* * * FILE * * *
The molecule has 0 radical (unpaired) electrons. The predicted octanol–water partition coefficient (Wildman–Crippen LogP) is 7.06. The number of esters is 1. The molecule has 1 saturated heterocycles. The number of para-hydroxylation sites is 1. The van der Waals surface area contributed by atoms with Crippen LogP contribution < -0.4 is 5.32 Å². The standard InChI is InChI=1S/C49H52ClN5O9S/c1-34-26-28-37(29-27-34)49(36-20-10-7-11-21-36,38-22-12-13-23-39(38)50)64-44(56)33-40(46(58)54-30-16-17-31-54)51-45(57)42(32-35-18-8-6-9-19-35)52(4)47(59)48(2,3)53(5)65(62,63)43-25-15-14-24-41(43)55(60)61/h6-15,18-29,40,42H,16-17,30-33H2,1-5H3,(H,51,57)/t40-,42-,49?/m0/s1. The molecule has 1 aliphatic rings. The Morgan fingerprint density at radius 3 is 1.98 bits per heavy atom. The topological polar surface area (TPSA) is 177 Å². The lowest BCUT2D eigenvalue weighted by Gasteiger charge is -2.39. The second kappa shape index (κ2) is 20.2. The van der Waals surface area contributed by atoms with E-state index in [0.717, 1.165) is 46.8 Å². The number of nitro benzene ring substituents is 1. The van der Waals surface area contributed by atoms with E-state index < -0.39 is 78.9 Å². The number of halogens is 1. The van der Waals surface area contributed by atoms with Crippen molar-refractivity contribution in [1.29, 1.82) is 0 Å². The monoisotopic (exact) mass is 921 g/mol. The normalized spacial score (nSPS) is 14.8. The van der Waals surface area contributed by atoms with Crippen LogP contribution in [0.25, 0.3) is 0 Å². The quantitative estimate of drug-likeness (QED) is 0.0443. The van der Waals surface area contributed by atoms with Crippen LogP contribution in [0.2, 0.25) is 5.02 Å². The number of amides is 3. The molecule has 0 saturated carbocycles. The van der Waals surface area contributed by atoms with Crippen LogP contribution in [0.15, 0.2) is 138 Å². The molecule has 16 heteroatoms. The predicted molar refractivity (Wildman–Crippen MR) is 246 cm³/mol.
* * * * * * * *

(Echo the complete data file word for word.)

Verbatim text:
The molecule has 0 radical (unpaired) electrons. The predicted octanol–water partition coefficient (Wildman–Crippen LogP) is 7.06. The number of esters is 1. The molecule has 1 saturated heterocycles. The number of para-hydroxylation sites is 1. The van der Waals surface area contributed by atoms with Crippen LogP contribution < -0.4 is 5.32 Å². The standard InChI is InChI=1S/C49H52ClN5O9S/c1-34-26-28-37(29-27-34)49(36-20-10-7-11-21-36,38-22-12-13-23-39(38)50)64-44(56)33-40(46(58)54-30-16-17-31-54)51-45(57)42(32-35-18-8-6-9-19-35)52(4)47(59)48(2,3)53(5)65(62,63)43-25-15-14-24-41(43)55(60)61/h6-15,18-29,40,42H,16-17,30-33H2,1-5H3,(H,51,57)/t40-,42-,49?/m0/s1. The molecule has 1 aliphatic rings. The Morgan fingerprint density at radius 3 is 1.98 bits per heavy atom. The topological polar surface area (TPSA) is 177 Å². The lowest BCUT2D eigenvalue weighted by Gasteiger charge is -2.39. The second kappa shape index (κ2) is 20.2. The van der Waals surface area contributed by atoms with E-state index in [0.717, 1.165) is 46.8 Å². The number of nitro benzene ring substituents is 1. The van der Waals surface area contributed by atoms with E-state index < -0.39 is 78.9 Å². The number of halogens is 1. The van der Waals surface area contributed by atoms with Crippen molar-refractivity contribution in [1.29, 1.82) is 0 Å². The monoisotopic (exact) mass is 921 g/mol. The normalized spacial score (nSPS) is 14.8. The van der Waals surface area contributed by atoms with Crippen LogP contribution in [0.25, 0.3) is 0 Å². The quantitative estimate of drug-likeness (QED) is 0.0443. The van der Waals surface area contributed by atoms with Crippen LogP contribution in [0.2, 0.25) is 5.02 Å². The number of amides is 3. The molecule has 0 saturated carbocycles. The van der Waals surface area contributed by atoms with Crippen LogP contribution in [0.15, 0.2) is 138 Å². The molecule has 16 heteroatoms. The predicted molar refractivity (Wildman–Crippen MR) is 246 cm³/mol.